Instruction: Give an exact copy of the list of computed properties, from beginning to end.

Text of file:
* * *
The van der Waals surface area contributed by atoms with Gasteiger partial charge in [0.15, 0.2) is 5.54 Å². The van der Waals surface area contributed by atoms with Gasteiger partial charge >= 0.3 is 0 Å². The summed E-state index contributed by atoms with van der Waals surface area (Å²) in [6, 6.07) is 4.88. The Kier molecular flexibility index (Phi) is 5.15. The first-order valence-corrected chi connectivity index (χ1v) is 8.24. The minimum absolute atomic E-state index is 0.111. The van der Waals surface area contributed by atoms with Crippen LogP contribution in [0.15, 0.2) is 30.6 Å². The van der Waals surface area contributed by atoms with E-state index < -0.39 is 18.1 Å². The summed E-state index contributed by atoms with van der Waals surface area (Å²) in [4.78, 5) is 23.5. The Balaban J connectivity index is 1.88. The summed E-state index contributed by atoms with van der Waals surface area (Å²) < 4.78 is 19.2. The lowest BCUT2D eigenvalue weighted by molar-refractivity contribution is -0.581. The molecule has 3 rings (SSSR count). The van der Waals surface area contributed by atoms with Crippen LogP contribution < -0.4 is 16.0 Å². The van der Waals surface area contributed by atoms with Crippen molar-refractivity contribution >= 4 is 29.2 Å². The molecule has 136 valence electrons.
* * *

The van der Waals surface area contributed by atoms with Gasteiger partial charge in [0.15, 0.2) is 5.54 Å². The van der Waals surface area contributed by atoms with Gasteiger partial charge >= 0.3 is 0 Å². The summed E-state index contributed by atoms with van der Waals surface area (Å²) in [6, 6.07) is 4.88. The Kier molecular flexibility index (Phi) is 5.15. The first-order valence-corrected chi connectivity index (χ1v) is 8.24. The minimum absolute atomic E-state index is 0.111. The van der Waals surface area contributed by atoms with Crippen LogP contribution in [0.15, 0.2) is 30.6 Å². The van der Waals surface area contributed by atoms with E-state index < -0.39 is 18.1 Å². The summed E-state index contributed by atoms with van der Waals surface area (Å²) in [4.78, 5) is 23.5. The Balaban J connectivity index is 1.88. The summed E-state index contributed by atoms with van der Waals surface area (Å²) < 4.78 is 19.2. The lowest BCUT2D eigenvalue weighted by molar-refractivity contribution is -0.581. The molecule has 3 rings (SSSR count). The van der Waals surface area contributed by atoms with Crippen LogP contribution < -0.4 is 16.0 Å². The van der Waals surface area contributed by atoms with Crippen molar-refractivity contribution >= 4 is 29.2 Å². The molecule has 136 valence electrons.